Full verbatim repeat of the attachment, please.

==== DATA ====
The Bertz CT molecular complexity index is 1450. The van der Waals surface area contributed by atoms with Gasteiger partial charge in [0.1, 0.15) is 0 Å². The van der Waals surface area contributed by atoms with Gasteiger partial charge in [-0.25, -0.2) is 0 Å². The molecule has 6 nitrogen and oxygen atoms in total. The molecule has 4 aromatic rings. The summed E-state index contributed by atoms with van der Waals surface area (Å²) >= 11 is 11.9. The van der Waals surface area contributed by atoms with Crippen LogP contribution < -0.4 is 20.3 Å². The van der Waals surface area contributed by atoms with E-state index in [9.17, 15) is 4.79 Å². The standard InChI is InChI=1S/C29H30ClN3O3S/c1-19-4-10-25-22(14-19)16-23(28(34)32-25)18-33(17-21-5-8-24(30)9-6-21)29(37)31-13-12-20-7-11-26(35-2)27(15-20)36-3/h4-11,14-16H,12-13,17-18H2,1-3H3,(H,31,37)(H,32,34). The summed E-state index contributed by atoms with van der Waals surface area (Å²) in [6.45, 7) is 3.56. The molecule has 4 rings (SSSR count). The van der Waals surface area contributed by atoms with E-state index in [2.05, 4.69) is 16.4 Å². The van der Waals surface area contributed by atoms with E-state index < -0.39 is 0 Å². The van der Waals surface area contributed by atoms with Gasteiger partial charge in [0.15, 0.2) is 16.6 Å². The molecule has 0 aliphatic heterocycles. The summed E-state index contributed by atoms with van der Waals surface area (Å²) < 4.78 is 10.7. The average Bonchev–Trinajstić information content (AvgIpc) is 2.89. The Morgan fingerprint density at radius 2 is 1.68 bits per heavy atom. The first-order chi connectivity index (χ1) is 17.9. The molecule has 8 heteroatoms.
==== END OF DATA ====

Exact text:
The Bertz CT molecular complexity index is 1450. The van der Waals surface area contributed by atoms with Gasteiger partial charge in [0.1, 0.15) is 0 Å². The van der Waals surface area contributed by atoms with Gasteiger partial charge in [-0.25, -0.2) is 0 Å². The molecule has 6 nitrogen and oxygen atoms in total. The molecule has 4 aromatic rings. The summed E-state index contributed by atoms with van der Waals surface area (Å²) >= 11 is 11.9. The van der Waals surface area contributed by atoms with Crippen LogP contribution < -0.4 is 20.3 Å². The van der Waals surface area contributed by atoms with E-state index in [9.17, 15) is 4.79 Å². The standard InChI is InChI=1S/C29H30ClN3O3S/c1-19-4-10-25-22(14-19)16-23(28(34)32-25)18-33(17-21-5-8-24(30)9-6-21)29(37)31-13-12-20-7-11-26(35-2)27(15-20)36-3/h4-11,14-16H,12-13,17-18H2,1-3H3,(H,31,37)(H,32,34). The summed E-state index contributed by atoms with van der Waals surface area (Å²) in [6.45, 7) is 3.56. The molecule has 4 rings (SSSR count). The van der Waals surface area contributed by atoms with E-state index in [2.05, 4.69) is 16.4 Å². The van der Waals surface area contributed by atoms with E-state index < -0.39 is 0 Å². The van der Waals surface area contributed by atoms with Gasteiger partial charge in [0.15, 0.2) is 16.6 Å². The molecule has 0 aliphatic heterocycles. The summed E-state index contributed by atoms with van der Waals surface area (Å²) < 4.78 is 10.7. The average Bonchev–Trinajstić information content (AvgIpc) is 2.89. The Morgan fingerprint density at radius 2 is 1.68 bits per heavy atom. The first-order chi connectivity index (χ1) is 17.9. The molecule has 8 heteroatoms.